There has been a two per cent drop, while the regional and national average continues to fall more quickly.
Latest data shows that last week there were 334 new coronavirus cases in the borough.
Eight out of every 10 new infections are in the working-age population in Telford and Wrekin.
Liz Noakes, Telford and Wrekin’s director for public health, says workplace transmission is keeping local figures stubbornly high.
It comes as latest NHS England figures show the number of coronavirus patients being cared for at Shropshire's major hospitals has almost halved in the past month.
There were 84 Covid-19 patients in beds at Royal Shrewsbury Hospital and Princess Royal Hospital in Telford on Tuesday, compared to the peak of 165 on January 29.
Local health leaders are calling on people in workplaces to get tested regularly and sending a reminder that employees must self-isolate when required.
Ms Noakes said: “Looking at local cases, we can see that transmission in the workplace is a reason why our infection rate is not falling as quickly when compared to other areas.
“It’s vital that people who cannot work from home get a rapid test every at least twice a week.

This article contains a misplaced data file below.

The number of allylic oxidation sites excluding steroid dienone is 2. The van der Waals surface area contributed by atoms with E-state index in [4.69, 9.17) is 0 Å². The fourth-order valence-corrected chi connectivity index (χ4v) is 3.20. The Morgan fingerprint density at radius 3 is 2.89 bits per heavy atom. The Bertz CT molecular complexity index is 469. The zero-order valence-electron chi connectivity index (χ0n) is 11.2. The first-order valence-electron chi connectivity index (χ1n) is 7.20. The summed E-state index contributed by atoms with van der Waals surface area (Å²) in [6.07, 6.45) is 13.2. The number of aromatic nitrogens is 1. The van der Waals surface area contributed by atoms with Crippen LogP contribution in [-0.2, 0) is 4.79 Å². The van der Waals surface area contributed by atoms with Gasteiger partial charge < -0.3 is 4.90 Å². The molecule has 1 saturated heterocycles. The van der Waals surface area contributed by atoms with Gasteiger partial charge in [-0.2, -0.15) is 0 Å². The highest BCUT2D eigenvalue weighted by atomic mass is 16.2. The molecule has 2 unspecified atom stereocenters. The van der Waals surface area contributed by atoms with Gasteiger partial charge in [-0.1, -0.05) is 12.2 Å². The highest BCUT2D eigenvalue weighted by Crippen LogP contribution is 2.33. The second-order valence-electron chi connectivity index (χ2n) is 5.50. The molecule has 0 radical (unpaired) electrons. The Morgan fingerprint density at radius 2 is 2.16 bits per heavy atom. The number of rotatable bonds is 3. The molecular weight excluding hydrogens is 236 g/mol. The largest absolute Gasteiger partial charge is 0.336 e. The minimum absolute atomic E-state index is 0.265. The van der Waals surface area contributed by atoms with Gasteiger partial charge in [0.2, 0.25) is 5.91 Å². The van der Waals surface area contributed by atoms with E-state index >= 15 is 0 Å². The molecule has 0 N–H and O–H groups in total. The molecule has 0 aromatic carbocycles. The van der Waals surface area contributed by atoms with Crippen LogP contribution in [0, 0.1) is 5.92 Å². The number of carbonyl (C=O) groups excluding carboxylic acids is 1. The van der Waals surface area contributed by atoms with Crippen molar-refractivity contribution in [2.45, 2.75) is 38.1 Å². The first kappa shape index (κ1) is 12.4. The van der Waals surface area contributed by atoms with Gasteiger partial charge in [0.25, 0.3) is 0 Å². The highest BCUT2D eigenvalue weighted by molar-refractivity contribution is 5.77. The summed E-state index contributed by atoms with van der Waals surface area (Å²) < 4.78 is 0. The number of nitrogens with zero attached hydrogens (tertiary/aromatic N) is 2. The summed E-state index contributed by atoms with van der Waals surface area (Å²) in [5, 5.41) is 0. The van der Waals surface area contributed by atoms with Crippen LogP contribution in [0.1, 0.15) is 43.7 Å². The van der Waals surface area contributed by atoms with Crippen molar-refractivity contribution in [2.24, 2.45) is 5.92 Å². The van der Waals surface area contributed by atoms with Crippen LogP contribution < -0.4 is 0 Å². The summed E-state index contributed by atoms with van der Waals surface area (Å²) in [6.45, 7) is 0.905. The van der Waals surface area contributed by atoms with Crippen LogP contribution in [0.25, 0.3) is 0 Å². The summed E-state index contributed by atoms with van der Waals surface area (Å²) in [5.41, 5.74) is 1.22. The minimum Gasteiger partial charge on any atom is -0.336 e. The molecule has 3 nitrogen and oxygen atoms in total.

“We have several rapid test centres across the borough where you can get results in 30 minutes. A rapid test can provide peace of mind to let you know your family is safe.
“It is especially important the people who test positive or are close contacts self isolate for 10 days – which is a legal requirement.
“Another way that working-age people can avoid spreading the virus is to avoiding car-sharing where possible.
"Following hands-face-space when you’re at work or on a break remains the best way to prevent the spread in the workplace as well.”
Infection rates are also declining in Shropshire, however they remain above the national average.
There were 428 new cases reported in the week to February 18 – a 13 per cent decrease compared to the previous week.
Dean Carroll, Shropshire Council’s cabinet member for adult social care, public health and climate change, says there is still a high number of outbreaks in both care homes and work-based settings.